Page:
Our author emphasizes the role speech plays.  The farmer is expressing appreciation of God by bringing the bikkurim, but the message is enhanced for the farmer when the farmer verbalizes exactly what is going on.  The author has emphasized the need to people doing mitzvot to internalize the character traits the mitzvot were intended to instill in those people, and verbalizing the point helps accomplish that.  The author suggests the farmer should continue after reciting the required declaration, expressing gratitude to God and asking God’s further blessing.

            But when we speak, especially in a religious context, our author says we need to speak very precisely.  Therefore there are people who can bring bikkurim but do not recite the required text because parts of the text are not true for those people.  For example, women and people of indeterminate gender may bring bikkurim but do not make the declaration because the declaration refers to “the land that God gave me” and Joshua’s original distribution of the land gave land only to men.  The same applies to someone bringing bikkurim as an agent or trustee for someone else.   But male converts do make the declaration since they are considered sons of Abraham, to whom the land was originally promised. If the bikkurim come from trees which the farmer rented, the farmer must have rented enough trees to be considered as having also purchased the land the trees are growing on.

            The author has emphasized repeatedly the need for people to speak honestly and accurately, and to fulfill promises.  Here the author expands that concern to the context of prayer.  Everything we say that is directed toward God should be phrased accurately and precisely. 

            Mitzvah #607 requires a similar declaration by someone who has properly allocated and distributed the required agricultural taxes.  Deut. 26: 13 – 16 supplies the script.  Several of the requirements for ma’aser sheni that we saw a few classes back are derived from this declaration.

            This triumphant declaration can be said in any language.  It is recited in the Temple, although a recital anywhere else fulfills the mitzvah.  It takes place during the day in the fourth and seventh year of the shmittah cycle on the last day of Passover.  Thus the declaration includes at least one year where the tithe that goes to poor people is required.  The author says this mitzvah applies to men, even though women are also required to separate and distribute agricultural taxes.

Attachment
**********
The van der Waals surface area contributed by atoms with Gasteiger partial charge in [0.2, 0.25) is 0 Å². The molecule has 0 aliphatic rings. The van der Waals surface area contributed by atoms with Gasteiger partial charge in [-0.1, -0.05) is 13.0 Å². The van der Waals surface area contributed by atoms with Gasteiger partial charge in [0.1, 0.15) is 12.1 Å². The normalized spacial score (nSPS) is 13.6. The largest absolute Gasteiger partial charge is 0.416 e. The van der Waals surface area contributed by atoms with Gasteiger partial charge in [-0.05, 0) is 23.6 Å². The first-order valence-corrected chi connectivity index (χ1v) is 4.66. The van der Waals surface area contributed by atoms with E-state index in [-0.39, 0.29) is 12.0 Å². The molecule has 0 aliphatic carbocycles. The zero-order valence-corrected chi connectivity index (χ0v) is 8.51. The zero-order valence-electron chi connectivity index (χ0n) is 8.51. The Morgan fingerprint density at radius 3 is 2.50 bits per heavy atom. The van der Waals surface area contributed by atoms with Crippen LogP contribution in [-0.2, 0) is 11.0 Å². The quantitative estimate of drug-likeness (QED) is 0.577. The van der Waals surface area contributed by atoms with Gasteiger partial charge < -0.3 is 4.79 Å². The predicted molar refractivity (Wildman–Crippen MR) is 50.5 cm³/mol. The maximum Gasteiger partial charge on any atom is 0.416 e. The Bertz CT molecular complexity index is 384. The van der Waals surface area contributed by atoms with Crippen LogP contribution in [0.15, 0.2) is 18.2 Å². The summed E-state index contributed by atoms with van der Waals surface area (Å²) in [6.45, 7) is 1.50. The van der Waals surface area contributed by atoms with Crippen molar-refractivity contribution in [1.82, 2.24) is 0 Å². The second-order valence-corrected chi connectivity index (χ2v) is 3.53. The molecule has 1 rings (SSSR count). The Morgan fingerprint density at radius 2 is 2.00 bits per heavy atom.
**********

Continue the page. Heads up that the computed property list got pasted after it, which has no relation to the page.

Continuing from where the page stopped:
And, of course, the declaration must be true.  Speech is a special characteristic of human beings.  The power of speech distinguishes people from other animals.  Some people are very careful about everything they say.  (One suspects our author might be one of those people.)  And this declaration is special because the speaker is attesting to having paid out agricultural taxes that support the levi’im and cohanim who take care of the Jews’ spiritual needs, and to poor people.  God requires this declaration to help encourage Jews to pay the agricultural taxes honestly.

            We noted earlier that many aspects of the required agricultural taxes were essentially on the honor system.  This mitzvah provides the farmer who has complied with the rules a wonderful opportunity.  The farmer followed many expensive, detailed requirements, carefully calculated who gets what, distributed the various taxes to the correct recipients, kept the required foods tahor.  No one but God would know if the farmer cut corners.  The farmer comes to the Temple during the harvest holiday of Passover and says before God and the entire community:  “I did everything God required me to do.  I didn’t cheat.  I didn’t miss a step.  I did it right.”  And then the farmer asks God’s blessing on the entire community, those who followed all the rules and those who didn’t.  The Torah seems to imply that the farmer has earned the right to make that request.

Throughout our study we have seen many detailed requirements about a myriad of mitzvot.  Sometimes it feels almost impossible to get it all right.  Here we have the opposite feeling.  We can take on the task of doing the mitzvot, we can sometimes succeed, and when we do we can say so proudly to God and to our community.